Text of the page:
Whether or not it ever becomes explicit that Archimboldi’s name is a reference to 16th-century Italian painter Giuseppe Arcimboldo, it is certainly a strikingly similar enough name that one is tempted to infer a link. The paintings for which Arcimboldo is most famous will be familiar enough to most of us, I think. After looking them up during my first read of the book a year ago, I was surprised to learn that a friend had had small prints of them hanging on a wall for years. I had simply never known who had painted them. The paintings are composite portraits whose parts are things like vegetables and fruits and fish and other people. Get a look at them here. (Side note: I learned while clicking around today that the familiar or spirit (or whatever; in any case, a humanoid whose body is composed of vegetables) who helps the chef cook soup in the movie The Tale of Despereaux is named Boldo after the artist who inspired that character’s composition.)
From the beginning of my first reading of the book, it occurred to me that the four Archimboldians seem to move and function almost as a single unit. Early on, they can always be found talking to one another in various permutations or walking together with one or another pushing Morini’s wheelchair while the others walk along beside or behind. If Pelletier’s not bedding Norton on a given night, Espinoza is, and for the life of me, I can’t keep the particular attitudes and traits of those two men straight. Norton stands out because she’s a woman and Morini because he’s crippled, but the other two are virtually interchangeable. Matt Bucher suggests that the way Bolaño tosses these people — all of different nationalities, recall — together points to a porousness of national borders, perhaps a comment on the degree to which nationality matters at all to this Chilean author who was himself a man more, in a way, of other countries than of his own. Arcimboldo too was a multi-national, Matt points out.
It strikes me that in the part about the critics (at least early on), it’s less the individual characters Bolaño has given us than the sum total of their collective experience as critics that is interesting. Maybe I’m just a cold fish, but I don’t have much feeling for any of the characters; still, I find their adventures intriguing, their slightly different introductions and approaches to Archimboldi of some interest. But it’s the composite of them all that I’m drawn to, I think, and the good-natured derision that I think attends the descriptions of some of their activities. It’s the critics and not any one critic whose story pulls me along. That they should spend their lives pursuing an author whose namesake seems to be a painter who created composites seems only fitting.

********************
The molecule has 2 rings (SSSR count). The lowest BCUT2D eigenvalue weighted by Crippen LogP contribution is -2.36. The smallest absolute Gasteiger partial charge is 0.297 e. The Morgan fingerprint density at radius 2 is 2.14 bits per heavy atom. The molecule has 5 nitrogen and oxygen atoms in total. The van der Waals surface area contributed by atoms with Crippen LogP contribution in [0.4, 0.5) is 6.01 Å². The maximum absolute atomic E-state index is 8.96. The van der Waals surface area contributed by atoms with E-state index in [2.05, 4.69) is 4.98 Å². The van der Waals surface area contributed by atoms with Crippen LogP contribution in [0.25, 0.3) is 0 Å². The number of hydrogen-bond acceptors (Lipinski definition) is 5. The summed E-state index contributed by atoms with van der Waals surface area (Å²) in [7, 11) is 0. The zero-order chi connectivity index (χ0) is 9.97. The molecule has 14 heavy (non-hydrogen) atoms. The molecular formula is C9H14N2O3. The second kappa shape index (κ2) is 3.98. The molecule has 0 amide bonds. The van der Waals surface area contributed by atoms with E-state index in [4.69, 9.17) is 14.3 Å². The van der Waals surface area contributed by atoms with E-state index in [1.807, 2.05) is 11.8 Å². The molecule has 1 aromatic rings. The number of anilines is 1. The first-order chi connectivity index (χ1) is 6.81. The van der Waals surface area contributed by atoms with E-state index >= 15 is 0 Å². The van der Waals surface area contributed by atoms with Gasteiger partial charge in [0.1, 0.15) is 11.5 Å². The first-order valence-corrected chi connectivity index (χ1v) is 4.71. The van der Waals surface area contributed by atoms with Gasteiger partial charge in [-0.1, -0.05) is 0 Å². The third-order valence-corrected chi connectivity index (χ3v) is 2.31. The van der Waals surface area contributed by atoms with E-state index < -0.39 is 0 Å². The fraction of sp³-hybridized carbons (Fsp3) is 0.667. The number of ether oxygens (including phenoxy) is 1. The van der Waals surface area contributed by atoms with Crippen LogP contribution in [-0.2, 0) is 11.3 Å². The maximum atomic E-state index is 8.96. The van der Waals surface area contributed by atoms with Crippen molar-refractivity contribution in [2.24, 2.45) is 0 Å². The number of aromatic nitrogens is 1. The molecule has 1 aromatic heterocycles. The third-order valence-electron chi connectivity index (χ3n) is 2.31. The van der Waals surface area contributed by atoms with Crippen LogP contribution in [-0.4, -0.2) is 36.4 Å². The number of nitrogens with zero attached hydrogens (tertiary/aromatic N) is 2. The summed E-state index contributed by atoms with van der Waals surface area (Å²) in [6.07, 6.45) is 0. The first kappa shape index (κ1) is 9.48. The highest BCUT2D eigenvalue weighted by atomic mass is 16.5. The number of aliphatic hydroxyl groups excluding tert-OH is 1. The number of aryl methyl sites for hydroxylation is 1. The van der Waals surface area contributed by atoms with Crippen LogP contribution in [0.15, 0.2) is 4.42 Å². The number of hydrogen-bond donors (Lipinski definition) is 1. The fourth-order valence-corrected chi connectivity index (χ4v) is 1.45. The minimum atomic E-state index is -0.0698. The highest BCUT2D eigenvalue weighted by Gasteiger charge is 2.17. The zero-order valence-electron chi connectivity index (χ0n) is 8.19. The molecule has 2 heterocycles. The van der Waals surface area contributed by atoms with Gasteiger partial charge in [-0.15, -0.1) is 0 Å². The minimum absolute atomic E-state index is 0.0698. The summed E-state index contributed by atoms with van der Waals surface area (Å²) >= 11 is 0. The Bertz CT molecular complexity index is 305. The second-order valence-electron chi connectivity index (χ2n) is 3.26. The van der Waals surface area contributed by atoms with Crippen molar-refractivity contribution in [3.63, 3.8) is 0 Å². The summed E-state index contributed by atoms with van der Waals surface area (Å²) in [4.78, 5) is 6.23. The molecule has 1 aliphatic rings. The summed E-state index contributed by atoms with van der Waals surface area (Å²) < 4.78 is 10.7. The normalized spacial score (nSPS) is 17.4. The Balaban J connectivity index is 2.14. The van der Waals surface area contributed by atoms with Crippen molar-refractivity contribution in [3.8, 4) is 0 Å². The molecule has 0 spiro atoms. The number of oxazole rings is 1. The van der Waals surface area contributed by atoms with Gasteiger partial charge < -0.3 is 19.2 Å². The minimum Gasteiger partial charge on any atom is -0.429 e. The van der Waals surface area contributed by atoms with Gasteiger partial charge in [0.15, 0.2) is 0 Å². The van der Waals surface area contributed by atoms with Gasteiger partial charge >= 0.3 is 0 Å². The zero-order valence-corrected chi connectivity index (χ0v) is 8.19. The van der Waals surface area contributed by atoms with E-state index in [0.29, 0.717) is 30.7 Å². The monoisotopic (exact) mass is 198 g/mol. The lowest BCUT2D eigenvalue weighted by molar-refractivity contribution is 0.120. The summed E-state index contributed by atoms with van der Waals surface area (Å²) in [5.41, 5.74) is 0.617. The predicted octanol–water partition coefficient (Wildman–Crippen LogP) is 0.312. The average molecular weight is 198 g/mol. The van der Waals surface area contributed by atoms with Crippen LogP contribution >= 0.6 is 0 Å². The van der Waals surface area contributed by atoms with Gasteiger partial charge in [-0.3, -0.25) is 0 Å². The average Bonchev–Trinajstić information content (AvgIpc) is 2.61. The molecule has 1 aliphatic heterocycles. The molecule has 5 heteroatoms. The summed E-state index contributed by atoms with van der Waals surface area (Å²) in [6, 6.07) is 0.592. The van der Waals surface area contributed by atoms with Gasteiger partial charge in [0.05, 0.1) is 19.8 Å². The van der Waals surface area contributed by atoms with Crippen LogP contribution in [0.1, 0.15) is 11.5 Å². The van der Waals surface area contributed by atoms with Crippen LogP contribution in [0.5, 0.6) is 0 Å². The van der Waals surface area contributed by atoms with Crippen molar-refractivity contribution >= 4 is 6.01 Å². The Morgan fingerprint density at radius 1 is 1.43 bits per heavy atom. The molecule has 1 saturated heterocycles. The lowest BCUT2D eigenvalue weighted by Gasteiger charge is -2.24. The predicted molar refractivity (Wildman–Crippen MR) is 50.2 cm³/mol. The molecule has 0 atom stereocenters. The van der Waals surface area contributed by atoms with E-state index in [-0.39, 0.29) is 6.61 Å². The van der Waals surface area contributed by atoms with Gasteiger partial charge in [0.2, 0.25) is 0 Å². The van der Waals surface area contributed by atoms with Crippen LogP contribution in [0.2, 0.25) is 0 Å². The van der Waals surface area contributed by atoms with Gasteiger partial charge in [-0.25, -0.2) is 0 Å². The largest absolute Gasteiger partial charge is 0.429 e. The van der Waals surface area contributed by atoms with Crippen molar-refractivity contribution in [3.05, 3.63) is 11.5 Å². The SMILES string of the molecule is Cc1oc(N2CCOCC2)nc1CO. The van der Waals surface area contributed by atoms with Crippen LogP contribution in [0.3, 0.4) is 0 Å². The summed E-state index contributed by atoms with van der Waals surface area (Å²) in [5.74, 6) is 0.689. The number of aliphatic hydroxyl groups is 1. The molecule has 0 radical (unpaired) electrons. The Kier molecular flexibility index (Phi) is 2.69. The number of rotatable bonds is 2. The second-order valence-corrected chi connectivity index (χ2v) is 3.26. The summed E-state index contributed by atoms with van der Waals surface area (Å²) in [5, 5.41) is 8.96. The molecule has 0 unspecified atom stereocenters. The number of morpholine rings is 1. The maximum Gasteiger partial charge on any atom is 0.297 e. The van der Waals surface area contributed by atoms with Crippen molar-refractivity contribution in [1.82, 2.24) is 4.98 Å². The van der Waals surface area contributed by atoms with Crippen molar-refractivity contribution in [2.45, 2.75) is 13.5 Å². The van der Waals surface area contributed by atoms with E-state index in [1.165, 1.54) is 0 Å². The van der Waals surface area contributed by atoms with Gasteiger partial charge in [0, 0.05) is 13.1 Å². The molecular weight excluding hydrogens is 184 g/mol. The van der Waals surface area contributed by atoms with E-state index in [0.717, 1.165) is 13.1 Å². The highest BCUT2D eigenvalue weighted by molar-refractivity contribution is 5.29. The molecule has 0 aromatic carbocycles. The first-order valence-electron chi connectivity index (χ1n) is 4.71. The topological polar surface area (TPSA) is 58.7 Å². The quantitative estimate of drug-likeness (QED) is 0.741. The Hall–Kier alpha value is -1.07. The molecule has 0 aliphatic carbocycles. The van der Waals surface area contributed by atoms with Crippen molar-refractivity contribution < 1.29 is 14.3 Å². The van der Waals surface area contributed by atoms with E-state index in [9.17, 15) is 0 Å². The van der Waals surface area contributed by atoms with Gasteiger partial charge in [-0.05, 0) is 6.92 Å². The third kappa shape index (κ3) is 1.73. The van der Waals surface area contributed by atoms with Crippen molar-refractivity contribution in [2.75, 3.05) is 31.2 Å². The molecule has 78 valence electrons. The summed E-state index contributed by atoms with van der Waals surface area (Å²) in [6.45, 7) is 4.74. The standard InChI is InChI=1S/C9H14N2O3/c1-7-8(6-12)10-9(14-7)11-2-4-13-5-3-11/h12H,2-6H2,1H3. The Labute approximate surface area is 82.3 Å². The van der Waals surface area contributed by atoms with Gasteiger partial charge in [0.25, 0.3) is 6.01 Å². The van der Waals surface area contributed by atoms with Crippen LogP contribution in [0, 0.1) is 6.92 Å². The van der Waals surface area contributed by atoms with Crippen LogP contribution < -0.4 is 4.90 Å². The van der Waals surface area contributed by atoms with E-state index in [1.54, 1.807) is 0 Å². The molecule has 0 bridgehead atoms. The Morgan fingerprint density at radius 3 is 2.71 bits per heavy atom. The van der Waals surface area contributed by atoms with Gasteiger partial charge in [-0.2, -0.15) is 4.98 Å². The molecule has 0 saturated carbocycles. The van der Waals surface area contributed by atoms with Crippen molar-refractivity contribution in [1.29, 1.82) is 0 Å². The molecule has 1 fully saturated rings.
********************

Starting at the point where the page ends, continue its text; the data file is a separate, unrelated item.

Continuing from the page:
The parts of the book are listed as follows:
- The Part about the Critics
- The Part about Amalfitano
- The Part about Fate
- The Part about the Crimes
- The Part about Archimboldi
Note that three of the five sections refer to things in the singular. Since we all know by now that the book is at least in part about a bunch of murders, I don’t believe it’s really so much of a spoiler to give away in advance that a bunch of bodies will pile up in the part about the crimes and that, as with the critics (though to a more pronounced extent), the particulars of the crimes and their poor offended bodies will begin to run together. Thus the part about the crimes also becomes a composite of sorts, the bodies constituent parts of something bigger (though exactly what, who knows? Evil? The human condition? That oasis of horror in a desert of boredom that Bolaño invoked in the epigraph?). And so, again, the reference to Arcimboldo, with his composite images, seems fitting.
Archimboldi’s portrait of Eve depicts her wearing a low-cut bodice (whether or not immodest for the period I can’t say) with a rose and red bows. In her hand she holds the fateful apple, her pinky upraised (phallic or just dainty?). Her face, in profile, is composed of what look to me like children cavorting, some in possibly sexual attitudes. One has his back turned and his hand apparently down in his lap. Others are embracing. One is bent over, as if presenting for rear entry (though to be fair, he or she is the cheekbone, so the pose may be more pragmatic than risque). In the portrait of Adam, the children seem younger and more innocent (perhaps in keeping with some readings of the Bible in which Adam is lured by temptress Eve), though here and there a hand does seem to be exploring a crotch. Of note with respect to our critics, Adam is cradling a book and wielding a rolled paper, almost as if he’s holding forth (perhaps, paradoxically, from a scripture that didn’t yet exist?), looking for all the world like some literary critic.
I imagine Bolaño working backward from these images of bodies made of bodies, with the Cuidad Juarez murders in mind, and constructing a composite of horror using the pile of murdered bodies and a composite of academic endeavor (with its fun and its follies) from the four critics. It’s a weird intersection of knowledge in the Biblical sense and knowledge in the academic sense. I think it may be useful, as we move forward, to consider our attitudes to reading both sections and what effect the blurring and blending of critics/victims (a parallel Bolaño must have seen if not written purposefully) has on our take on the different portions of the text.